E-Verify: Burdens Businesses and Displaces U.S. Workers

February 10, 2011

Washington D.C. - Today, the House Immigration Subcommittee held its second hearing of the new session. Ironically, the hearing was titled "E-Verify - Preserving Jobs for American Workers." Some members of Congress persist in their belief that expanding E-Verify and making it mandatory is a magic-bullet solution to our immigration woes. However, data and analysis demonstrate that expanding E-Verify now would actually have harmful consequences for U.S. workers, employers, and the economy.

Earlier today, the Immigration Policy Center hosted a call with a U.S. citizen who was wrongfully terminated due to an E-Verify error, an attorney who sees first hand the economic impact voluntary E-Verify is having on U.S. businesses and workers, and policy experts.

U.S. citizen Jessica St. Pierre described her experience after being rejected by E-Verify. She spent four months trying to correct the error, which originated with her employer and E-Verify. Jessica dealt with federal agencies, credit bureaus and her former employer, trying to clear her name so she could return to work. Read Jessica's story.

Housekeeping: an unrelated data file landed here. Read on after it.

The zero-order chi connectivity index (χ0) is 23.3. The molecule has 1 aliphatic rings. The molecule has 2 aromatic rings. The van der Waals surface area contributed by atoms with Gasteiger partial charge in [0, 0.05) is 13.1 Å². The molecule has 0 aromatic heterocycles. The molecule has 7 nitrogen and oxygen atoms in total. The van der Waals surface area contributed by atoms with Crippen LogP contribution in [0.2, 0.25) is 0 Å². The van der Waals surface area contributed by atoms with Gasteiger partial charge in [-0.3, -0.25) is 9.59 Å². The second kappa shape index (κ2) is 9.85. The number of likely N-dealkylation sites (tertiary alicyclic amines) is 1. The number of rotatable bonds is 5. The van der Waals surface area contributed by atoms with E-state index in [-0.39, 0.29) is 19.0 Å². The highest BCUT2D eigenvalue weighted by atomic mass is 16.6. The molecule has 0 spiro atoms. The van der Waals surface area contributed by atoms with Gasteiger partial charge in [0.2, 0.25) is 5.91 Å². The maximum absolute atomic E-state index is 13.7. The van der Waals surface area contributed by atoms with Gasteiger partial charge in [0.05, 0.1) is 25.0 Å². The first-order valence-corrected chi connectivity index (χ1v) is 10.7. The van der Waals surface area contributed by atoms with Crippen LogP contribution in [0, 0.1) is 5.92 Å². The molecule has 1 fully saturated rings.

Attorney Marketa Lindt laid out why mandatory E-Verify isn't ready for prime time and is an additional burden which U.S. business can't afford to shoulder: "Many employers recognize that they do not have the resources to train their staff and to maintain the E-Verify system for their company. Although the government always describes the E-Verify program as free for employers, anyone who runs a business knows that any process that takes staff time to implement costs the employer money. In fact, a recent Bloomberg study states that if E-Verify had been mandatory for employers last year, it would have cost U.S. employers $2.7 billion. And, as the vast majority of U.S. employers are small businesses, almost all of that $2.7 billion price tag would have been shouldered by our country's small businesses." Read more from Marketa Lindt here.

In testimony submitted to Congress, Tyler Moran, policy director at the National Immigration Law Center, gave the bottom-line problem with expanding E-Verify: "Making E-Verify mandatory outside of broader reform of our immigration system undermines American jobs and will ultimately impose new burdens on our economy, workers, and businesses. We have been trying an immigration enforcement-only approach for at least two decades now, and it has not worked. We need enforcement of labor, employment, and civil-rights laws, not the current churning of the workforce, where undocumented workers are preferred over documented workers because they are easier to hire and fire. That only results in further downward pressure on wages and working conditions of all U.S. workers."

For the facts on E-Verify see:

Media Contact

Elyssa Pachico
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